We had time for one last stop before we exited the Philadelphia area. Anne loves American history. I love places with exotic feels and/or unique architecture. So we compromised and went to jail for it.
Previously on Midlife Crisis Crossover:
For the last few years, my wife and I have spent our respective birthdays together finding some new place or attraction to visit as a one-day road trip — partly as an excuse to spend time together on this most wondrous day, partly to explore areas of Indiana we’ve never experienced before. My 2015 birthday destination of choice: the city of Fort Wayne, some 100+ miles northeast of here. It’s home to several manufacturing concerns, one major insurance company, a selection of buildings with historical importance to the locals, and a small comic book convention I’d never heard of before this year. We checked out the area, we found ways to enjoy ourselves, we got some much-needed exercise, and we took photos.
Fort Wayne’s tourism documents pitch a number of downtown leisure options for curious visitors — an art museum, an arboretum, their minor-league baseball stadium (home of the Fort Wayne TinCaps), a museum of religious artifacts dating back to the 13th century (closed weekends, alas), courthouse tours, and so on. After much consideration and random wandering, we settled for a post-lunch tour of their History Center. My wife is a history buff. I like places made of exhibits. Best of all, it was just three blocks east of where we had lunch. Who could deny so many converging criteria?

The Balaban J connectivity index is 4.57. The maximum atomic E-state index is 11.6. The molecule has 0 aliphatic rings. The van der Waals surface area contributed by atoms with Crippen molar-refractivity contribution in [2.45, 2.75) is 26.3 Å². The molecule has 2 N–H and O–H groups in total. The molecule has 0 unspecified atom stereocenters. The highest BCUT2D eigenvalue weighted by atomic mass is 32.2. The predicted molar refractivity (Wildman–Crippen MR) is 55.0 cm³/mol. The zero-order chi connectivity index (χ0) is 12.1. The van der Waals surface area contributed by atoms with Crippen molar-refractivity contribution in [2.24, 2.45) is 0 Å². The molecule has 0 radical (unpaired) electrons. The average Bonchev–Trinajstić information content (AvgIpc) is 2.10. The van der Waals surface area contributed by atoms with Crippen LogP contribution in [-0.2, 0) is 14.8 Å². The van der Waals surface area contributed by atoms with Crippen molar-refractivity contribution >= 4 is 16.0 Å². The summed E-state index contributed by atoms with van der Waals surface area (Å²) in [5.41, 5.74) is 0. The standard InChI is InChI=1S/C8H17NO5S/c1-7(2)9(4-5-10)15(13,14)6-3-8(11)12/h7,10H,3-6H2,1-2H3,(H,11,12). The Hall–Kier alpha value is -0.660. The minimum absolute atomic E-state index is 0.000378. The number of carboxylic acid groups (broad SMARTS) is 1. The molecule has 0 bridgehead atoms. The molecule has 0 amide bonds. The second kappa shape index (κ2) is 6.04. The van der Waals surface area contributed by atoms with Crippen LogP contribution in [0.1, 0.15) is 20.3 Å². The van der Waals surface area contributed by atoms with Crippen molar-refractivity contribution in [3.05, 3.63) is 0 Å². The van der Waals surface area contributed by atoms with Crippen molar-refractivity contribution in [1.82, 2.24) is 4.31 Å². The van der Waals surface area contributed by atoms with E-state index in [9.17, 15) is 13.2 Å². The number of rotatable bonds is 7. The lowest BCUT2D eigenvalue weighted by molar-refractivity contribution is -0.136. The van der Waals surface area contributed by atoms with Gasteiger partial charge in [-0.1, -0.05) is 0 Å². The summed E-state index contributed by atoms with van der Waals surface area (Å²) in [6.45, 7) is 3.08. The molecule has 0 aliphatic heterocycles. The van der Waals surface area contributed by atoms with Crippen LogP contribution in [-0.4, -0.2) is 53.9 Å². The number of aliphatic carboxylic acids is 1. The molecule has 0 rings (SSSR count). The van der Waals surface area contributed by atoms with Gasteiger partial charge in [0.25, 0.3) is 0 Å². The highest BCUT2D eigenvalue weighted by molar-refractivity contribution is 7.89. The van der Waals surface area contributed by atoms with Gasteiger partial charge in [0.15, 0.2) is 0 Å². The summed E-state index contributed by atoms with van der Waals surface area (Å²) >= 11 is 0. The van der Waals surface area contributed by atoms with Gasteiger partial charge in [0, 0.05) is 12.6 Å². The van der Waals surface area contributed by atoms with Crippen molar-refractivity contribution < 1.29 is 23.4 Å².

Day Nine was the final leg of our journey, from the fair city of Cleveland to our hometown of Indianapolis. By this time my wife, my son, and I were ready to finish our gallivanting, return home, climb back into our own sleeping quarters, and swear off free hotel breakfasts for the rest of the summer. A man can only ingest so many stale mini-muffins before madness begins to creep in at the edges.
But it wouldn’t be our kind of road trip if we let a single pass without at least one stop along the way. Fortunately we found just the place to unwind, wander around, stretch our legs, clear our heads, broaden our horizons, and imagine how daily living might look if we walked in the shoes of another man completely unlike ourselves.
So we went to prison.
The last day of vacation is always the worst. Our trips are spent living several days outside the confines of the everyday rat race, determining our own itinerary, making up our meal schedule as we go, enjoying the activities of our choosing in faraway places where our normal responsibilities can’t follow us. Inevitably the time arrives for transitioning from the freedom of the open road to the confines of our ordinary lives and the cubicle jobs that fund these expeditions.